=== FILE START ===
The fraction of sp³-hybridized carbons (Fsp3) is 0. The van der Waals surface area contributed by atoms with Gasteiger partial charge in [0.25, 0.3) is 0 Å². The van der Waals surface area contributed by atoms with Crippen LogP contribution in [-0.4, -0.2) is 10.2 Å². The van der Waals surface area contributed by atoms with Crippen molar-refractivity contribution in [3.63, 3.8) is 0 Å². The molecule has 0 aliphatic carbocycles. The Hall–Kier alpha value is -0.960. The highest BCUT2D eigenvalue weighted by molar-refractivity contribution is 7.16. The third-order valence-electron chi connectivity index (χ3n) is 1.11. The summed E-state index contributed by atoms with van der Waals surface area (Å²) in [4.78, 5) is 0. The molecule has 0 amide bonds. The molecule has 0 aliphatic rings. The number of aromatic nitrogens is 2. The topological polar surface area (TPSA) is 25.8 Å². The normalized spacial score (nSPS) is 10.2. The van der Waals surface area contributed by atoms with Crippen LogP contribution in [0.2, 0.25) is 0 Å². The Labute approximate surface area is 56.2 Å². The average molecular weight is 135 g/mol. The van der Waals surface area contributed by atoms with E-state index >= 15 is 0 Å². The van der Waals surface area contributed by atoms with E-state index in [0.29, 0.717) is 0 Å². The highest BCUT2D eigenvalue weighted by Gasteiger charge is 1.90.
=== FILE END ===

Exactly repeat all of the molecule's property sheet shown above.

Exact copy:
The fraction of sp³-hybridized carbons (Fsp3) is 0. The van der Waals surface area contributed by atoms with Gasteiger partial charge in [0.25, 0.3) is 0 Å². The van der Waals surface area contributed by atoms with Crippen LogP contribution in [-0.4, -0.2) is 10.2 Å². The van der Waals surface area contributed by atoms with Crippen molar-refractivity contribution in [3.63, 3.8) is 0 Å². The molecule has 0 aliphatic carbocycles. The Hall–Kier alpha value is -0.960. The highest BCUT2D eigenvalue weighted by molar-refractivity contribution is 7.16. The third-order valence-electron chi connectivity index (χ3n) is 1.11. The summed E-state index contributed by atoms with van der Waals surface area (Å²) in [4.78, 5) is 0. The molecule has 0 amide bonds. The molecule has 0 aliphatic rings. The number of aromatic nitrogens is 2. The topological polar surface area (TPSA) is 25.8 Å². The normalized spacial score (nSPS) is 10.2. The van der Waals surface area contributed by atoms with Crippen LogP contribution in [0.2, 0.25) is 0 Å². The Labute approximate surface area is 56.2 Å². The average molecular weight is 135 g/mol. The van der Waals surface area contributed by atoms with E-state index >= 15 is 0 Å². The van der Waals surface area contributed by atoms with E-state index in [0.29, 0.717) is 0 Å². The highest BCUT2D eigenvalue weighted by Gasteiger charge is 1.90.